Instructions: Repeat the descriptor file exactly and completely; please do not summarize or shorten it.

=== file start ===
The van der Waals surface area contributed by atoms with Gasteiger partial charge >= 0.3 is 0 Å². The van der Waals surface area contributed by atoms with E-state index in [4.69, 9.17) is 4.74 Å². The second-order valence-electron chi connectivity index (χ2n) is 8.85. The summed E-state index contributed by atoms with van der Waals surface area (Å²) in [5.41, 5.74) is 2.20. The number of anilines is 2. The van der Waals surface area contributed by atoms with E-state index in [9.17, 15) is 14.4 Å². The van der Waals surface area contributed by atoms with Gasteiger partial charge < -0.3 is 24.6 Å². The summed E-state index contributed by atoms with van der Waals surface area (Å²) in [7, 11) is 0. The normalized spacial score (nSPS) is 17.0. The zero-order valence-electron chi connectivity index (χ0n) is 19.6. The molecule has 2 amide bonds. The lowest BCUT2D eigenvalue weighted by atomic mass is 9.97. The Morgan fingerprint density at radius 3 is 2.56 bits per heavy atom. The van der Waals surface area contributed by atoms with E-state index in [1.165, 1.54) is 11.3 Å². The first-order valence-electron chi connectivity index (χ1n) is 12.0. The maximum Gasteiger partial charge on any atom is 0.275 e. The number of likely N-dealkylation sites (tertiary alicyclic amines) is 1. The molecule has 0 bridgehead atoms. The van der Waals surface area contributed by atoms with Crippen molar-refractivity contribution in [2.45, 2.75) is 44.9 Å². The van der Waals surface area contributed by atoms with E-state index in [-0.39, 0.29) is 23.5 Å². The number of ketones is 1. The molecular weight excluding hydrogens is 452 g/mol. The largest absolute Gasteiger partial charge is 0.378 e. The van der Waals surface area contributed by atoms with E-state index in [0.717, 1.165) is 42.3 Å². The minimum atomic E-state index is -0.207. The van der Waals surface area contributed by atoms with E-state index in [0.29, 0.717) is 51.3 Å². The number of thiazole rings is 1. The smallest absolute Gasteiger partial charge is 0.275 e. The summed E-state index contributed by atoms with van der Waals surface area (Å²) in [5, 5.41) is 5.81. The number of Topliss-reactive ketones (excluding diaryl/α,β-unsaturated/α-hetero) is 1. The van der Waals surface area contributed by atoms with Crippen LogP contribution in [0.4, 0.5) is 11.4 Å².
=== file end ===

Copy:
The van der Waals surface area contributed by atoms with Gasteiger partial charge >= 0.3 is 0 Å². The van der Waals surface area contributed by atoms with E-state index in [4.69, 9.17) is 4.74 Å². The second-order valence-electron chi connectivity index (χ2n) is 8.85. The summed E-state index contributed by atoms with van der Waals surface area (Å²) in [5.41, 5.74) is 2.20. The number of anilines is 2. The van der Waals surface area contributed by atoms with E-state index in [9.17, 15) is 14.4 Å². The van der Waals surface area contributed by atoms with Gasteiger partial charge < -0.3 is 24.6 Å². The summed E-state index contributed by atoms with van der Waals surface area (Å²) in [7, 11) is 0. The normalized spacial score (nSPS) is 17.0. The zero-order valence-electron chi connectivity index (χ0n) is 19.6. The molecule has 2 amide bonds. The lowest BCUT2D eigenvalue weighted by atomic mass is 9.97. The Morgan fingerprint density at radius 3 is 2.56 bits per heavy atom. The van der Waals surface area contributed by atoms with E-state index in [1.165, 1.54) is 11.3 Å². The first-order valence-electron chi connectivity index (χ1n) is 12.0. The maximum Gasteiger partial charge on any atom is 0.275 e. The number of likely N-dealkylation sites (tertiary alicyclic amines) is 1. The molecule has 0 bridgehead atoms. The van der Waals surface area contributed by atoms with Crippen molar-refractivity contribution in [2.45, 2.75) is 44.9 Å². The van der Waals surface area contributed by atoms with E-state index in [-0.39, 0.29) is 23.5 Å². The number of ketones is 1. The molecular weight excluding hydrogens is 452 g/mol. The largest absolute Gasteiger partial charge is 0.378 e. The van der Waals surface area contributed by atoms with E-state index in [0.717, 1.165) is 42.3 Å². The minimum atomic E-state index is -0.207. The van der Waals surface area contributed by atoms with E-state index in [0.29, 0.717) is 51.3 Å². The number of thiazole rings is 1. The smallest absolute Gasteiger partial charge is 0.275 e. The summed E-state index contributed by atoms with van der Waals surface area (Å²) in [5, 5.41) is 5.81. The number of Topliss-reactive ketones (excluding diaryl/α,β-unsaturated/α-hetero) is 1. The van der Waals surface area contributed by atoms with Crippen LogP contribution in [0.4, 0.5) is 11.4 Å².